2. Make sure that you get out of the house/flat at least once a day. This is VERY scary, and I haven't quite mastered this one myself yet, but even if it's just a (very) quick walk around the block, that you slowly build up to a walk to the shop, and then a shop that is further away, it will (hopefully) get easier. If it helps, write something down that you can aim on to purchase.

3. If you are invited out somewhere, even if you really don't want to go, for whatever reason, force yourself to commit to it. I promise you that it will not be as bad as all the things that are running through your head, because our imagination is much more interesting than real life ;)

4. Chatting to people online such as Twitter does not have to be a lonely thing. If you find a connection with someone that you talk to about a common interest, why not meet up with them, in a safe but public place? They probably know you better than you realise, and are probably incredibly understanding to your anxiety. In fact, the chances are that they're feeling exactly the same way.

5. Take part in Nivea's Feel Closer Roadshow, because you could get yourself a great little goodie bag, and I dunno about you, but free stuff is always nice.

I'd love to know how others cope with their feelings of anxiety. For me, it's sometimes easier to just hide away from them, but it's important to realise that anxiety makes me who I am, and I need to deal with it, not hide from it :)





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2 comments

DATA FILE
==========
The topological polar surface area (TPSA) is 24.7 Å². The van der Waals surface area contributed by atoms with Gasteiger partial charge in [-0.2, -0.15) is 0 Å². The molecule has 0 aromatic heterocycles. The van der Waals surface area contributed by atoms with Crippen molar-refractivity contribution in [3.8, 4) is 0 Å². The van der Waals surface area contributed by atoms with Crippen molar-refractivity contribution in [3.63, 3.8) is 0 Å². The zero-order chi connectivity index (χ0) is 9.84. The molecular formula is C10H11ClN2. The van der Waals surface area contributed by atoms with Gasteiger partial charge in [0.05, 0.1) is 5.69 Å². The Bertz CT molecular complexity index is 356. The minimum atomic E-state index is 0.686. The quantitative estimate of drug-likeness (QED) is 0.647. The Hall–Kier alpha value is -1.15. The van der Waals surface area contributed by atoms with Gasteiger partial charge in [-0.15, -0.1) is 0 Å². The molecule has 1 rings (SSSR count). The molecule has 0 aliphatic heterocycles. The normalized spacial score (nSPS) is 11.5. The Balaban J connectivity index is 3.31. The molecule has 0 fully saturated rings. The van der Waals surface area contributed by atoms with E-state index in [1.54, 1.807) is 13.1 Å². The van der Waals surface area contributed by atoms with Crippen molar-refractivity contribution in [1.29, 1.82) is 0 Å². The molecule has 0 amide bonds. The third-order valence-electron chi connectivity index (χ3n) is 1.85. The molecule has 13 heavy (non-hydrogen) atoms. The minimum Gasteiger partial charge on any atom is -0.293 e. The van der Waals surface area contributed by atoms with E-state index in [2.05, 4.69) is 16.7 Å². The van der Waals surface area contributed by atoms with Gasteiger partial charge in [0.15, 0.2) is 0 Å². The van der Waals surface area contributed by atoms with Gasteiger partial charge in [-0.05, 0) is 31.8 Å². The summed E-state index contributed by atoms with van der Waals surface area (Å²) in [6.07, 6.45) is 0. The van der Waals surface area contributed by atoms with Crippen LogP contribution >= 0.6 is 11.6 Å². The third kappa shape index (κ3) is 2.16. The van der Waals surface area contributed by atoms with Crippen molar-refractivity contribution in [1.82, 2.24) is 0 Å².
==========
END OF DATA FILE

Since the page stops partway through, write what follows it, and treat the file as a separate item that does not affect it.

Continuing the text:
1. Not even checked google reader yet, saw you tweeted it and dedicated it to me and exclaimed outloud how sweet that was. Obviously had to come over and check it out! <3

    I know how you feel! Exposure therapy works. The idea of leaving the house used to turn me white and drive me in to a mad panic attack that had me on my knees in a ball, shaking. D: I got myself out and just to the top of my road and back, every couple of days. (It was also a strain on me physically because of my M.E and the anxiety made me feel all the more drained.) And now, I've even caught trains and I'm moving to a different city! Just would be good to make some friends up here but I'm poo with people!

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  2. Funny that you should mention trains, because I'm a longtime rail user, who used to be VERY experienced of travelling all over by myself, to and from uni, staying with my brothers, and I did some commuting to London for a while as well.

    But for the Girls Day Out event, in Leeds, well, it'll be the first time that I've been on a long journey by myself in about two or three years, and although I honestly think that I'll be fine, I do feel a little bit nervous about it, especially since I'll be meeting up with people that I've never met in person before.

    And, I'm like you. I moved to a town where I know no one. The boyfriend stays over at weekends, and I see my mum, but that's about it. I'm rubbish at making friends. To a degree, I'm happy spending time on my own, but sometimes it's just nice to have someone to talk to :)